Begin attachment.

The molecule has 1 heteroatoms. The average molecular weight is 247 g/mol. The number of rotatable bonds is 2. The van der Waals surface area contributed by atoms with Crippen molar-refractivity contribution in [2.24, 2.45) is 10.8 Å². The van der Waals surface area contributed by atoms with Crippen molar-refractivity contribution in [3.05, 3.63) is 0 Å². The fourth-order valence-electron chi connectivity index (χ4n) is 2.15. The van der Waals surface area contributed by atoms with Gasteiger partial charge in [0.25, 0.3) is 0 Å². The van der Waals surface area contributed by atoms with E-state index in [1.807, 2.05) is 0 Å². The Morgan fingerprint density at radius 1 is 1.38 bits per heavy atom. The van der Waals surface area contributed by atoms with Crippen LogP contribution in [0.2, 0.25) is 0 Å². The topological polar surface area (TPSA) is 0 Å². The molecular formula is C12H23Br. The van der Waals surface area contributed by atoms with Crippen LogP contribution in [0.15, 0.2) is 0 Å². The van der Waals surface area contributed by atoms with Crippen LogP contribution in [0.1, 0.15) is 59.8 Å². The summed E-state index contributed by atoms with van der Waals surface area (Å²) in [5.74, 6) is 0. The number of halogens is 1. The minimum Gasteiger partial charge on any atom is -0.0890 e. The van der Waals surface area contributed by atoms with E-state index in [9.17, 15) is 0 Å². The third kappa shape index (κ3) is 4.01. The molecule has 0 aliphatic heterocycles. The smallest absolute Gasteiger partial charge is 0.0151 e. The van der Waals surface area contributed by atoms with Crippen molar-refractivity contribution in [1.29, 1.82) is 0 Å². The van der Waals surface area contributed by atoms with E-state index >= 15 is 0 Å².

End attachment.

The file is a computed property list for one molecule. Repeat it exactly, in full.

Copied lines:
The molecule has 1 heteroatoms. The average molecular weight is 247 g/mol. The number of rotatable bonds is 2. The van der Waals surface area contributed by atoms with Crippen molar-refractivity contribution in [2.24, 2.45) is 10.8 Å². The van der Waals surface area contributed by atoms with Crippen molar-refractivity contribution in [3.05, 3.63) is 0 Å². The fourth-order valence-electron chi connectivity index (χ4n) is 2.15. The van der Waals surface area contributed by atoms with Gasteiger partial charge in [0.25, 0.3) is 0 Å². The van der Waals surface area contributed by atoms with E-state index in [1.807, 2.05) is 0 Å². The Morgan fingerprint density at radius 1 is 1.38 bits per heavy atom. The van der Waals surface area contributed by atoms with Crippen LogP contribution in [0.2, 0.25) is 0 Å². The topological polar surface area (TPSA) is 0 Å². The molecular formula is C12H23Br. The van der Waals surface area contributed by atoms with Crippen LogP contribution in [0.15, 0.2) is 0 Å². The van der Waals surface area contributed by atoms with Crippen LogP contribution in [0.1, 0.15) is 59.8 Å². The summed E-state index contributed by atoms with van der Waals surface area (Å²) in [5.74, 6) is 0. The number of halogens is 1. The minimum Gasteiger partial charge on any atom is -0.0890 e. The van der Waals surface area contributed by atoms with E-state index in [9.17, 15) is 0 Å². The third kappa shape index (κ3) is 4.01. The molecule has 0 aliphatic heterocycles. The smallest absolute Gasteiger partial charge is 0.0151 e. The van der Waals surface area contributed by atoms with Crippen molar-refractivity contribution in [1.29, 1.82) is 0 Å². The van der Waals surface area contributed by atoms with E-state index >= 15 is 0 Å².